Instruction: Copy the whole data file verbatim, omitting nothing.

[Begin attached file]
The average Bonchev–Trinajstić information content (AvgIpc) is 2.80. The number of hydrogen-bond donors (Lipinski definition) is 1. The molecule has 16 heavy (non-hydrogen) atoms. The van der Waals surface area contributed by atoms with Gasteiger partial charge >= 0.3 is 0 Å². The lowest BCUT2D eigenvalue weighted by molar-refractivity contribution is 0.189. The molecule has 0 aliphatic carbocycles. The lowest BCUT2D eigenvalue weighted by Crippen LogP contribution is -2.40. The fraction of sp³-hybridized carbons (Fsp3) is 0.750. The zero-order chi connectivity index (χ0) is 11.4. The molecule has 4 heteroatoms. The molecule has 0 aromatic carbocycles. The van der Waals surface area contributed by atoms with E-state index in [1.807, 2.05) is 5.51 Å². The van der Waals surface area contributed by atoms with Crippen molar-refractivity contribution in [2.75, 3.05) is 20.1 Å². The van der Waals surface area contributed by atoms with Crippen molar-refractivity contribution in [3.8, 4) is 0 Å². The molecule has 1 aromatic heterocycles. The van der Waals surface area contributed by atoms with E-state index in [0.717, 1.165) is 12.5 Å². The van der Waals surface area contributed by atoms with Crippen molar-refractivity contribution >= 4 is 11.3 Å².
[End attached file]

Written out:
The average Bonchev–Trinajstić information content (AvgIpc) is 2.80. The number of hydrogen-bond donors (Lipinski definition) is 1. The molecule has 16 heavy (non-hydrogen) atoms. The van der Waals surface area contributed by atoms with Gasteiger partial charge >= 0.3 is 0 Å². The lowest BCUT2D eigenvalue weighted by molar-refractivity contribution is 0.189. The molecule has 0 aliphatic carbocycles. The lowest BCUT2D eigenvalue weighted by Crippen LogP contribution is -2.40. The fraction of sp³-hybridized carbons (Fsp3) is 0.750. The zero-order chi connectivity index (χ0) is 11.4. The molecule has 4 heteroatoms. The molecule has 0 aromatic carbocycles. The van der Waals surface area contributed by atoms with E-state index in [1.807, 2.05) is 5.51 Å². The van der Waals surface area contributed by atoms with Crippen molar-refractivity contribution in [2.75, 3.05) is 20.1 Å². The van der Waals surface area contributed by atoms with Crippen molar-refractivity contribution in [3.8, 4) is 0 Å². The molecule has 1 aromatic heterocycles. The van der Waals surface area contributed by atoms with E-state index in [0.717, 1.165) is 12.5 Å². The van der Waals surface area contributed by atoms with Crippen molar-refractivity contribution >= 4 is 11.3 Å².